This may be a vital option if you lose your job or have sudden damages to cover on your property. Usually, your emergency fund should have between three to six months’ worth of expenses held in it. You shouldn’t stash it in any account influenced by market risk, or that will penalize you for using the money. So, you may want to choose a savings account or a money market account.

4. Eliminate Debt

We mentioned debt, and that’s because it’s one of the biggest impediments to saving up money. When you are dealing with debt and growing interested on top of that, it can feel like you’ll never be free of it. However, the sooner you pay them off, the more time you’ll have to put any funds toward your savings.

You can eliminate your debt in a number of ways. For example, you can take a page from Dave Ramsey, a noted and published financial advisor, and implement the snowball method. In this system, you list your debts from smallest to largest, ignoring their interest rate. You then pay off the smallest debt while making minimum payments on the rest. Like this, you eat away at the debts until they’re gone.

However, that may not be the method that works for you. Consider where you can cut back on costs to help pay off that final chunk of debt or where you can find new opportunities for income.

5. Keep an Eye on Your Credit

As you’re paying off your debt, it will be important to keep an eye on your credit. Paying off the debts while overloading your credit card will only hurt you in the end. You only want to put the maximum on your credit that you can pay off completely at the end of the month. Lenders also prefer you stay below a certain usage level when using your credit.

This reminder may be important for those saving for milestones like a new house. If your goal depends on a positive credit history, you may want to explore all your available options to pay off your debt.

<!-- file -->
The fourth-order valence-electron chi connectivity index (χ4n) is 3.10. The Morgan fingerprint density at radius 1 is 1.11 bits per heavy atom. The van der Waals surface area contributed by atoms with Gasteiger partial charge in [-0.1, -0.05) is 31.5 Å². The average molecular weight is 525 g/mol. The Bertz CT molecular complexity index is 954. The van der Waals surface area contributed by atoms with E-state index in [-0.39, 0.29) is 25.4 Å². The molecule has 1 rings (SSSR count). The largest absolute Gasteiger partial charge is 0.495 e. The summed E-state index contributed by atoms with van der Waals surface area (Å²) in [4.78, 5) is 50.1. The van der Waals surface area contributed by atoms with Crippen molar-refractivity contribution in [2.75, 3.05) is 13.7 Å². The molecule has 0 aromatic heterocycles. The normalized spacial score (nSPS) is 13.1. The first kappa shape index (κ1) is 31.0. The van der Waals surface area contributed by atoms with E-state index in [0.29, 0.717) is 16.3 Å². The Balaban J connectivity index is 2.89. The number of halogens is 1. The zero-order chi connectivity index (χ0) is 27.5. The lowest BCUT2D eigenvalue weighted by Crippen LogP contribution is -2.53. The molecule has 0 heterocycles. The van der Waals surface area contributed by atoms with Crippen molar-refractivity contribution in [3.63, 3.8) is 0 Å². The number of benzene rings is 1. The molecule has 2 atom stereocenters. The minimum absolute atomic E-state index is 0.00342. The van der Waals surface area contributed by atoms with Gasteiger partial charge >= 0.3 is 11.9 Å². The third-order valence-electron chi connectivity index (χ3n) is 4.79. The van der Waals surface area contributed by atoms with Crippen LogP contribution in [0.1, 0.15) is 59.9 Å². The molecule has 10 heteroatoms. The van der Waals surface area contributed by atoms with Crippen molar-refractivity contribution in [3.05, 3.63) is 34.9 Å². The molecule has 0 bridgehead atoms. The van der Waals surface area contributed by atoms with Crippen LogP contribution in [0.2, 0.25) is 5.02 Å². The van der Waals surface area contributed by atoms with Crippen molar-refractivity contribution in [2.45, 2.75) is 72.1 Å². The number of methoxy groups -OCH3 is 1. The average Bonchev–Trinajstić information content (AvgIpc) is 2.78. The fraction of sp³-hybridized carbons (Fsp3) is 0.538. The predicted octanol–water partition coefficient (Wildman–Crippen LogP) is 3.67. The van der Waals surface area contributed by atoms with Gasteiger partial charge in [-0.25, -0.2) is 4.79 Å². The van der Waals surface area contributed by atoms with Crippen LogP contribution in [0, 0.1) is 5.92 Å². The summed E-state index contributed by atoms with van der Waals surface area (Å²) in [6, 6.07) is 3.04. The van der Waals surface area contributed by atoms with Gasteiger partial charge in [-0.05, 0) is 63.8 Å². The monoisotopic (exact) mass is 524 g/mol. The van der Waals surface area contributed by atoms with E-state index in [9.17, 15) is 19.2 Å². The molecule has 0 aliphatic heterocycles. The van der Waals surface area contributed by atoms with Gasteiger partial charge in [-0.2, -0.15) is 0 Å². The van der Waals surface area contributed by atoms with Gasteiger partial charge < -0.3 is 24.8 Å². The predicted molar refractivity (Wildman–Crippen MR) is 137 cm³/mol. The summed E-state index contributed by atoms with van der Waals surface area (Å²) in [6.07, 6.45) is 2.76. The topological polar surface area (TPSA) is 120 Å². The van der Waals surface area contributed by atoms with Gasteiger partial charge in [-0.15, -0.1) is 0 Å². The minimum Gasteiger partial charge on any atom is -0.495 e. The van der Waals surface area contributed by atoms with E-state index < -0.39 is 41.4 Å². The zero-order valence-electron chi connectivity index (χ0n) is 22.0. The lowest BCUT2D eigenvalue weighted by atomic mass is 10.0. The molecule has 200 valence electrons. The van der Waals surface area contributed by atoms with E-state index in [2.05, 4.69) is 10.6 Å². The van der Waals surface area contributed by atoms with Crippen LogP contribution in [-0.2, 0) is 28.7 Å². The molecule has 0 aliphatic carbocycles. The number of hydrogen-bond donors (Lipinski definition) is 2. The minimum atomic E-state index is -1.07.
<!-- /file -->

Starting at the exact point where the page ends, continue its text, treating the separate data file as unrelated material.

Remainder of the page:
The Bottom Line

A wealthy person's yachtYour definition of wealth won’t always match everyone else’s, but at least be sure not to confuse wealth with a high income. How you achieve wealth depends on where you’re starting from and what you hope to gain at your finish line. That may mean focusing on eliminating your current debt or finding new ways to get extra cash every month. It’s also up to you to figure out how you’ll see that wealth growth over the years, whether it’s taking advantage of available plans like a 401(k) or finding a brokerage platform to invest on.

Tips on Saving for Retirement

  • Consider working with a financial advisor on building your wealth. Finding a financial advisor doesn’t have to be hard. SmartAsset’s free tool matches you with up to three vetted financial advisors who serve your area, and you can interview your advisor matches at no cost to decide which one is right for you. If you’re ready to find an advisor who can help you achieve your financial goalsget started today.
  • Use SmartAsset’s retirement calculator to see if your savings plan is on track at the rate you’re supposed to be going, or if you need to adjust your current plan.
  • They say that by age 35, you should have at least one year’s worth of your income saved up for your retirement. Even still, you may not have much or anything stashed away yet. That’s alright! It’s better to start late than never at all. Get a look at what the average retirement savings amount is so you can get a comparative starting point.